Humanities faculty fellows will explore ‘Histories’ for 2023-24

The Humanities Center’s faculty fellows for 2023-24 represent a wide range of disciplinary and intellectual expertise. They will engage in conversations during next year’s colloquia around the core theme of “Histories.”

Learn more about their work here. The 2023-24 faculty fellows:

Michelle Granshaw: Associate professor and director of graduate studies in the Department of Theatre Arts. Her book, “Irish on the Move: Performing Mobility in American Variety Theatre” (University of Iowa Press, 2019) was named a finalist for the George Freedley Memorial Award. She is currently working on her second book, “The Fight for Desegregation: Race, Freedom, and the Theatre after the Civil War.”

Sahar Hosseini: Assistant professor in the Department of History of Art and Architecture. Her scholarship focuses on the built environment and material culture of the pre-modern Muslim world, particularly positioning the Persianate societies at the intersection of global flows, local practices, and the natural context of each region. Her current book project, “Zayanderud and its City: Reading the Riverine Landscapes of Seventeenth-century Isfahan” explores entanglements of the natural and the cultural in the 17th-century urban developments that transformed Isfahan after its selection as the capital of Persia in 1598.

Bridget Keown: Teaching assistant professor in the Gender, Sexuality and Women’s Studies Program, where she leads the Gender and Science Initiative. She also serves as the programming director for the Research, Ethics and Society Initiative of Pitt Research. Her own research focuses on the history of trauma diagnoses, specifically the development of “shell shock” and other war-related traumas during the First World War. She is completing her first manuscript, “She Was Sure She Was in Hell: Women and War Trauma, 1914-1935,” which examines the narratives and experiences of British and Irish women who experienced trauma symptoms as the result of the First World War, and how gendered notions of citizenship, service, and suffering affected their ability to access care.

Dan Wang: Assistant professor of musicology in the Music Department, and affiliated faculty with GSWS and the Film & Media Studies Program. His first book project makes the case that personhood is an aesthetically learned form — and not just a legal, moral or political category, say — essential to an enculturation in the West, and details the structures, metaforms, textures, and rhythms of this personhood in audiovisual case studies that extend from European opera since the Enlightenment to cinema and DIY video production in the present.

Xiqiao Wang: Assistant professor in the Composition, Literacy, Pedagogy, and Rhetoric program. Xiqiao’s research is grounded in an interdisciplinary framework informed by socio-cultural theories of literacy, translingualism and literacy mobility theories. Her research has examined the changing forms and functions of composition in the broader context of global migration, multilingual and multimodal writing processes across formal, informal, and digital contexts, and best practices in designing translingual and multimodal pedagogy to support diverse learners.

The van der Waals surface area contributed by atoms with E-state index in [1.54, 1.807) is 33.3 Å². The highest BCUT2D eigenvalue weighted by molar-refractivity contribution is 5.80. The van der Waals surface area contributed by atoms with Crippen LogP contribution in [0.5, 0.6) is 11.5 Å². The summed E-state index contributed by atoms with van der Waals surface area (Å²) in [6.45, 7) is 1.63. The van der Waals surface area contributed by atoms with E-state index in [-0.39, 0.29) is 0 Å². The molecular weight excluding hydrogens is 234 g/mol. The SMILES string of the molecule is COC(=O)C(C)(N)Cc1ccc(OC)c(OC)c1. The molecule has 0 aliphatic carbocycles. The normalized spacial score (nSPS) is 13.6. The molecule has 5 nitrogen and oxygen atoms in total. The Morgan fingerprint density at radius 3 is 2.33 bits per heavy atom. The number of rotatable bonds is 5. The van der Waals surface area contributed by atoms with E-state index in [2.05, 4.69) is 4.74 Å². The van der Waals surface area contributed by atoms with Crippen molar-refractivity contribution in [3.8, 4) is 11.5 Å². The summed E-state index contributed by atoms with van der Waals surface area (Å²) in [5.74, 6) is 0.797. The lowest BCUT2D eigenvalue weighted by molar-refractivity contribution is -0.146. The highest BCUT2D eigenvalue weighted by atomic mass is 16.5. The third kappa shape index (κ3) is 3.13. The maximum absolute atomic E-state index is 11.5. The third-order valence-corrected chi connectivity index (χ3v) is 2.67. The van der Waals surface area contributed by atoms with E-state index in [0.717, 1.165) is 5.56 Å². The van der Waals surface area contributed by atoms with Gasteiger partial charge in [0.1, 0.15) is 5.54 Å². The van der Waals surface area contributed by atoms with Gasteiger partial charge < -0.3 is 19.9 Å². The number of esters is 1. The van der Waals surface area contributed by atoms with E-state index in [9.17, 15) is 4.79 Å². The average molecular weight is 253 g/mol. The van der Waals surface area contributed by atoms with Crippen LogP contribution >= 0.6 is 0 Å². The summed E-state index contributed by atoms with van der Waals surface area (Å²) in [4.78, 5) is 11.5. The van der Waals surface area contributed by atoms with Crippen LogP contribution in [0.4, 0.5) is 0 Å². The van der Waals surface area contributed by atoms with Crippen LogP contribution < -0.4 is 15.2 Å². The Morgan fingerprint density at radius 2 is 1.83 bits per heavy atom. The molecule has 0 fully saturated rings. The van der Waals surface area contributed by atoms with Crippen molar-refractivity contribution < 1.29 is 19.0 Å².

Molly Warsh: Associate professor of history and (since 2021) the editor of the Journal of Early Modern History. Among other publications, she is the author of “American Baroque: Pearls and the Nature of Empire 1492-1700,” which was published by the Omohundro Institute with the University of North Carolina Press in 2018. As a Humanities Center Fellow, she will be working on her ongoing book project, titled “Servants of the Seasons,” a wide-ranging consideration of the history and significance of seasonal labor and itinerancy in the early modern Atlantic world.

2023-2024 Co-Teaching fellows

The incoming co-teaching fellows will be working to develop and co-teach an interdisciplinary new course on “Writing Robots.” Learn more about them here. "Writing Robots" aims to explore the theoretical and technical approaches to natural language generation in writing. It will provide an interdisciplinary experience for students, combining the strengths of the English department and the School of Computing and Information.

Annette Vee: Associate professor of English and director of the Composition Program, where she teaches undergraduate and graduate courses in writing, digital composition, materiality, and literacy. She is the author of “Coding Literacy: How Computer Programming is Changing Writing” (MIT Press, 2017), and has published on computer programming, blockchain technologies, intellectual property, and AI-based text generators. Her Humanities Center-sponsored teaching collaboration with Matt Burton draws on her research for her current book project, “Automating Writing from Automata to AI,” which examines why and how humans have sought to automate writing across history.

Matthew Burton: Teaching assistant professor in the Department of Information Culture and Data Stewardship at the School of Computing and Information. His research focuses on the digital humanities, scholarly communication, and computing education. He teaches design, data science, and computer programming in the Master's of Library and Information Science program at Pitt.